Put on your seatbelts, here we goJune 23, 2015 9:00
Pay down, expenses up…
The latest warning is that private sector employees should brace for pay drops in 2011. Along with rising prices, it’s like living in the West, thinks Kipp.
December 13, 2010 2:51 by Samuel Potter
There could be bad ahead news for those of us slaving in the private sector. According to reports, recruitment experts are warning of salary cuts, lower bonuses and even fewer perks in the year ahead.
They argue that the market is over supplied with talent that can be hired less cheaply than in previous years, according to Emirates 24-7. “I can only see the private sector reducing salaries as they believe that they can still hire people cheaply and that there is no problem in the supply of people,” Matthew Carter, Managing Director at McArthur Murray, told the website.
“Existing staff still employed can expect a reduction in salary to be discussed in 2011 along with a reduction in quality of benefits, such as cheaper healthcare, cheaper flights etc. We expect bonus levels to drop as well,” he continued. He sounds like great fun at a party.
And here was Kipp thinking things were looking up. Apparently not, says killjoy Carter. “The private sector is generally struggling still irrespective of the PR in the market. I can’t see the employers offering increases in 2011 to existing staff. Only in some very niche markets such as renewable, nuclear and possibly oil and gas can we see the trends being different.”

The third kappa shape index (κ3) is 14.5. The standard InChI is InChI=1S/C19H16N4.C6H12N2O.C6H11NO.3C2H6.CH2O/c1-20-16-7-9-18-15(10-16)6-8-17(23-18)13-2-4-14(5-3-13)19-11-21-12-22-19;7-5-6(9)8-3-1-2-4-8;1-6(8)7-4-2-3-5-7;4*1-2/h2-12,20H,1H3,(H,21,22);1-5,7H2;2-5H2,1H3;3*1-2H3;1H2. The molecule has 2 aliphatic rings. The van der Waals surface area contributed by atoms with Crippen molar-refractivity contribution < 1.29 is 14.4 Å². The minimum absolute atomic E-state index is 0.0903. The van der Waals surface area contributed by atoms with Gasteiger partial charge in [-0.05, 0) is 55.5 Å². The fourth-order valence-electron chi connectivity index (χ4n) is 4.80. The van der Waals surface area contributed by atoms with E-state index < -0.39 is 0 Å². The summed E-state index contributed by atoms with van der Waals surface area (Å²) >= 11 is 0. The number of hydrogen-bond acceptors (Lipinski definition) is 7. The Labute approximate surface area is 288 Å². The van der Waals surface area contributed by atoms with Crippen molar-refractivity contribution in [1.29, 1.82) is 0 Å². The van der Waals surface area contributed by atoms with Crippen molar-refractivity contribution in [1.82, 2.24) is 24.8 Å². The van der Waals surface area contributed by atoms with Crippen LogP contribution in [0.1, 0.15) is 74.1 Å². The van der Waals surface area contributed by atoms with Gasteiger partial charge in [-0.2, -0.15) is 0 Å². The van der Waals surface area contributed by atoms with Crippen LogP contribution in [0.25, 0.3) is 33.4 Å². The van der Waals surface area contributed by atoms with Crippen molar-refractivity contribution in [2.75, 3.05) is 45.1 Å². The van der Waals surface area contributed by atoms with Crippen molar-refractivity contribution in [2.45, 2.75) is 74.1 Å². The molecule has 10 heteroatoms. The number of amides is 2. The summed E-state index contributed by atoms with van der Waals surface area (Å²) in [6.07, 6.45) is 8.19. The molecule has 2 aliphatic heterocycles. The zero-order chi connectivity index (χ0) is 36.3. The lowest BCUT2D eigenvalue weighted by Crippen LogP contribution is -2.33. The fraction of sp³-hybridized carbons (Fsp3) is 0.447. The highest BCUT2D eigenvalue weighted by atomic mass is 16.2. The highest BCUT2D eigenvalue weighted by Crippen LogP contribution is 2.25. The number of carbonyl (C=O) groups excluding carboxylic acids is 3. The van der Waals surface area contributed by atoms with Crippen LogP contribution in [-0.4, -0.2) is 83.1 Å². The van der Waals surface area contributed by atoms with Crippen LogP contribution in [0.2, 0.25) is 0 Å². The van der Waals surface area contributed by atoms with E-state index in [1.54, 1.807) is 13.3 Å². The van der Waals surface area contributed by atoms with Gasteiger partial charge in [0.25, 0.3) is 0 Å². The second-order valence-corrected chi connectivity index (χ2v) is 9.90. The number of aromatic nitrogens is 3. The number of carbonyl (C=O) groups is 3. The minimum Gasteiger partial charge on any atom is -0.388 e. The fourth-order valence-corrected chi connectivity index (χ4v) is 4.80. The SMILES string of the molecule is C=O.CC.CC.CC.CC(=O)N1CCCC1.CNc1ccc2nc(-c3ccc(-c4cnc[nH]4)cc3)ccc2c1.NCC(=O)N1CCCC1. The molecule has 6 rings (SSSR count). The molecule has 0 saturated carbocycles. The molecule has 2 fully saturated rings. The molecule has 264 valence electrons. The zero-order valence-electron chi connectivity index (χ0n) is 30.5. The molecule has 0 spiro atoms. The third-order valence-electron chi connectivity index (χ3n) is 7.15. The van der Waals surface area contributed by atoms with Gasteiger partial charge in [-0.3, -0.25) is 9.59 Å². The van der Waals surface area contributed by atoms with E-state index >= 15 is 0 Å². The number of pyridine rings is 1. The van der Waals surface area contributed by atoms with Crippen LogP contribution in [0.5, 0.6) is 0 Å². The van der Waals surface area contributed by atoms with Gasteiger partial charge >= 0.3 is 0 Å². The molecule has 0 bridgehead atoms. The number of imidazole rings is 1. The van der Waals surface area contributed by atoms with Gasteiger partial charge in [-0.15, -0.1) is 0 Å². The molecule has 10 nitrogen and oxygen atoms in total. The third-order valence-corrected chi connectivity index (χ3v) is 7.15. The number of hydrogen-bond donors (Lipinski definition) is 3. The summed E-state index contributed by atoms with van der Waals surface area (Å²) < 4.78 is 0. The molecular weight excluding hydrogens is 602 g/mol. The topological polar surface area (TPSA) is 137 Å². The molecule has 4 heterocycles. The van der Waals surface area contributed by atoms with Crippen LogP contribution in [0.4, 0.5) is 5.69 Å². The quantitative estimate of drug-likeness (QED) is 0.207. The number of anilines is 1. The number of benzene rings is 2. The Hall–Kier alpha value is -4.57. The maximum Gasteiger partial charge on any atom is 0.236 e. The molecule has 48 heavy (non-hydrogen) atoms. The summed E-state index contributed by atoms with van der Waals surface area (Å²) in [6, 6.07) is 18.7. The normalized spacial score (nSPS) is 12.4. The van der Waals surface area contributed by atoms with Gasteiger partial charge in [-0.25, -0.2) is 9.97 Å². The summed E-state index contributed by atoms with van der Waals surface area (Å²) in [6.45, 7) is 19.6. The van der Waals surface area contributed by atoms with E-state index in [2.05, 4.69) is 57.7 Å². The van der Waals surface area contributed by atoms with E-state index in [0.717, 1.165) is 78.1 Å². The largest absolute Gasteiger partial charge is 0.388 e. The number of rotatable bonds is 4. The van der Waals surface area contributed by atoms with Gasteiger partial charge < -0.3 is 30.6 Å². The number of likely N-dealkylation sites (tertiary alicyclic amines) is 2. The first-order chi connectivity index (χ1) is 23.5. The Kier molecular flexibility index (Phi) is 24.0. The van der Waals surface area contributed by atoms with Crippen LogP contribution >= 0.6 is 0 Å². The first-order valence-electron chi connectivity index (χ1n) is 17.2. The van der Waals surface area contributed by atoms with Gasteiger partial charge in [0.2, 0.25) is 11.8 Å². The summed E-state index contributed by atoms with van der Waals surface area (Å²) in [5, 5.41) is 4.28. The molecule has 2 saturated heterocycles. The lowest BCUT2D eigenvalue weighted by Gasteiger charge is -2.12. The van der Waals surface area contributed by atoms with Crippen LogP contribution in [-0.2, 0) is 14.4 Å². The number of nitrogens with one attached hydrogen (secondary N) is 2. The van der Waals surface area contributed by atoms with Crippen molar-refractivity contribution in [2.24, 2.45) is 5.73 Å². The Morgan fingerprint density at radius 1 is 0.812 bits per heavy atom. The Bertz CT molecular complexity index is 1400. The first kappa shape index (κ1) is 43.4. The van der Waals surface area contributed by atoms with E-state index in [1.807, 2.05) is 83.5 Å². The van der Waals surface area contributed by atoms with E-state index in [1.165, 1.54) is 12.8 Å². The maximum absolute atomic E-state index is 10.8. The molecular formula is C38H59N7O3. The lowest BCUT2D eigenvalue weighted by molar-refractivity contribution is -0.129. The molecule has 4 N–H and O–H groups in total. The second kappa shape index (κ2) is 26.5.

This is all we need. Alongside inflation in the price of fuel and utilities, which in turn will drive up the cost of goods in the shops, and the recent rise in food prices, those of us plying our trade in the private sector can expect to be worse off for some time to come.
And don’t think any special “expat status” is going to leave you immune, either. The latest research from Bayt.com suggests that there is a “downward pressure on traditional regional expat packages.” The recruitment company conducted a poll and found that the tendency for companies to provide special expat packages continues (more than a third still do). But while 35 percent of respondents to the survey say their company is still providing the packages, just under 45 percent said their companies weren’t. And just over 45 percent of people thought the days of special expat packages in the GCC were over.
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